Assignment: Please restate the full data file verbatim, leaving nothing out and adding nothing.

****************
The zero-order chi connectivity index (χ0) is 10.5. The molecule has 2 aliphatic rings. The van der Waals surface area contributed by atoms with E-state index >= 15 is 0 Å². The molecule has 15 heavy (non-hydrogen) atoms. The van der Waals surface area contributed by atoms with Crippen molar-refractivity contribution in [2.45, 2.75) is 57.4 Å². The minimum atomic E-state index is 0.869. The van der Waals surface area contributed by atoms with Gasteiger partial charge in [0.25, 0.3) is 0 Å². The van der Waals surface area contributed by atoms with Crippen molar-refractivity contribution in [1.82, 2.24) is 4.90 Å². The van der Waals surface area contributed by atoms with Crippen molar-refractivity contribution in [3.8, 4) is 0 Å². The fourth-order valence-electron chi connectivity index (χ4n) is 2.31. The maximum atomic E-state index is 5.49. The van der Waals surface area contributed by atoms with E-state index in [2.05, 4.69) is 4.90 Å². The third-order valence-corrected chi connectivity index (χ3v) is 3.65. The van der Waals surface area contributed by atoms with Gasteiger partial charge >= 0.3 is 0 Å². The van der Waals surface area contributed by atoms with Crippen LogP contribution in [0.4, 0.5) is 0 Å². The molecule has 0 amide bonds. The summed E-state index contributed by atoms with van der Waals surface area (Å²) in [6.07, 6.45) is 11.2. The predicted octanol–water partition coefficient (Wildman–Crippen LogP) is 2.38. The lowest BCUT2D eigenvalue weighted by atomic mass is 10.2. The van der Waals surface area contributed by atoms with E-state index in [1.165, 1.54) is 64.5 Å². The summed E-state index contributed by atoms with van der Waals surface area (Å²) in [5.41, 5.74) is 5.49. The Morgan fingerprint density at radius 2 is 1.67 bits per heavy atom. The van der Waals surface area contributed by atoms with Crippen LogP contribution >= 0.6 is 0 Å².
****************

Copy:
The zero-order chi connectivity index (χ0) is 10.5. The molecule has 2 aliphatic rings. The van der Waals surface area contributed by atoms with E-state index >= 15 is 0 Å². The molecule has 15 heavy (non-hydrogen) atoms. The van der Waals surface area contributed by atoms with Crippen molar-refractivity contribution in [2.45, 2.75) is 57.4 Å². The minimum atomic E-state index is 0.869. The van der Waals surface area contributed by atoms with Gasteiger partial charge in [0.25, 0.3) is 0 Å². The van der Waals surface area contributed by atoms with Crippen molar-refractivity contribution in [1.82, 2.24) is 4.90 Å². The van der Waals surface area contributed by atoms with Crippen molar-refractivity contribution in [3.8, 4) is 0 Å². The fourth-order valence-electron chi connectivity index (χ4n) is 2.31. The maximum atomic E-state index is 5.49. The van der Waals surface area contributed by atoms with E-state index in [2.05, 4.69) is 4.90 Å². The third-order valence-corrected chi connectivity index (χ3v) is 3.65. The van der Waals surface area contributed by atoms with Gasteiger partial charge >= 0.3 is 0 Å². The van der Waals surface area contributed by atoms with Crippen LogP contribution in [0.4, 0.5) is 0 Å². The molecule has 0 amide bonds. The summed E-state index contributed by atoms with van der Waals surface area (Å²) in [6.07, 6.45) is 11.2. The predicted octanol–water partition coefficient (Wildman–Crippen LogP) is 2.38. The lowest BCUT2D eigenvalue weighted by atomic mass is 10.2. The van der Waals surface area contributed by atoms with E-state index in [1.165, 1.54) is 64.5 Å². The summed E-state index contributed by atoms with van der Waals surface area (Å²) in [5.41, 5.74) is 5.49. The Morgan fingerprint density at radius 2 is 1.67 bits per heavy atom. The van der Waals surface area contributed by atoms with Crippen LogP contribution >= 0.6 is 0 Å².